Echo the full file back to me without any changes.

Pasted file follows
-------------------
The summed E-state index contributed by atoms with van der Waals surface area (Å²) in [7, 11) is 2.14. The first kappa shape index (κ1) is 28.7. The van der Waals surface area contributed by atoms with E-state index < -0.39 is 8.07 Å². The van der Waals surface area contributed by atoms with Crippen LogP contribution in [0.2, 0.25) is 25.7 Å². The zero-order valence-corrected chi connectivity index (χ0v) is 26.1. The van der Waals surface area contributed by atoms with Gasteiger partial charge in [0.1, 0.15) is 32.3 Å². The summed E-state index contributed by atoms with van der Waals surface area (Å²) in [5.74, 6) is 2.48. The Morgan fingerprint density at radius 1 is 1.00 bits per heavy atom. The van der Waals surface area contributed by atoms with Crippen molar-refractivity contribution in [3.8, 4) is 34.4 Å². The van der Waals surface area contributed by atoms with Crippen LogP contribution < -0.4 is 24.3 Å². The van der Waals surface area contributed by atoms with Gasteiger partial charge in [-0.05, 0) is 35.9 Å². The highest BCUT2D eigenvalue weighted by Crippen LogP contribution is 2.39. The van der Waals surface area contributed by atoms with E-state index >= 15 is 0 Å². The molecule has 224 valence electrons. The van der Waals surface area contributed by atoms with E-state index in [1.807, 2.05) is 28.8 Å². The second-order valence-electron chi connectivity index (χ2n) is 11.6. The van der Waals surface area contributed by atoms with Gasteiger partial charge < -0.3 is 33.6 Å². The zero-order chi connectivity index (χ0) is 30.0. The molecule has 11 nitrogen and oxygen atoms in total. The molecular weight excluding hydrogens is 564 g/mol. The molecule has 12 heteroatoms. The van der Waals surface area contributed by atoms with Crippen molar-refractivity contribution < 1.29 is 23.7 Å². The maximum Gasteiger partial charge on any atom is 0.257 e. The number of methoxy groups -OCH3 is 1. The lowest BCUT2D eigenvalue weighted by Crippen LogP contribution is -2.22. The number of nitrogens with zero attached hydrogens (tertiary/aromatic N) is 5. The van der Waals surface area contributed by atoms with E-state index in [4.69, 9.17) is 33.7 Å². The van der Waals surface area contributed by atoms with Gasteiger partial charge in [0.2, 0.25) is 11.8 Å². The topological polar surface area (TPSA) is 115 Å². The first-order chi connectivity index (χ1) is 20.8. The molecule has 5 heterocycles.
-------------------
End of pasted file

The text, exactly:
The summed E-state index contributed by atoms with van der Waals surface area (Å²) in [7, 11) is 2.14. The first kappa shape index (κ1) is 28.7. The van der Waals surface area contributed by atoms with E-state index < -0.39 is 8.07 Å². The van der Waals surface area contributed by atoms with Crippen LogP contribution in [0.2, 0.25) is 25.7 Å². The zero-order valence-corrected chi connectivity index (χ0v) is 26.1. The van der Waals surface area contributed by atoms with Gasteiger partial charge in [0.1, 0.15) is 32.3 Å². The summed E-state index contributed by atoms with van der Waals surface area (Å²) in [5.74, 6) is 2.48. The Morgan fingerprint density at radius 1 is 1.00 bits per heavy atom. The van der Waals surface area contributed by atoms with Crippen molar-refractivity contribution in [3.8, 4) is 34.4 Å². The van der Waals surface area contributed by atoms with Crippen LogP contribution < -0.4 is 24.3 Å². The van der Waals surface area contributed by atoms with Gasteiger partial charge in [-0.05, 0) is 35.9 Å². The highest BCUT2D eigenvalue weighted by Crippen LogP contribution is 2.39. The van der Waals surface area contributed by atoms with E-state index >= 15 is 0 Å². The molecule has 224 valence electrons. The van der Waals surface area contributed by atoms with E-state index in [1.807, 2.05) is 28.8 Å². The second-order valence-electron chi connectivity index (χ2n) is 11.6. The van der Waals surface area contributed by atoms with Gasteiger partial charge < -0.3 is 33.6 Å². The zero-order chi connectivity index (χ0) is 30.0. The molecule has 11 nitrogen and oxygen atoms in total. The molecular weight excluding hydrogens is 564 g/mol. The molecule has 12 heteroatoms. The van der Waals surface area contributed by atoms with Crippen molar-refractivity contribution < 1.29 is 23.7 Å². The maximum Gasteiger partial charge on any atom is 0.257 e. The number of methoxy groups -OCH3 is 1. The lowest BCUT2D eigenvalue weighted by Crippen LogP contribution is -2.22. The number of nitrogens with zero attached hydrogens (tertiary/aromatic N) is 5. The van der Waals surface area contributed by atoms with E-state index in [4.69, 9.17) is 33.7 Å². The van der Waals surface area contributed by atoms with Gasteiger partial charge in [0.2, 0.25) is 11.8 Å². The topological polar surface area (TPSA) is 115 Å². The first-order chi connectivity index (χ1) is 20.8. The molecule has 5 heterocycles.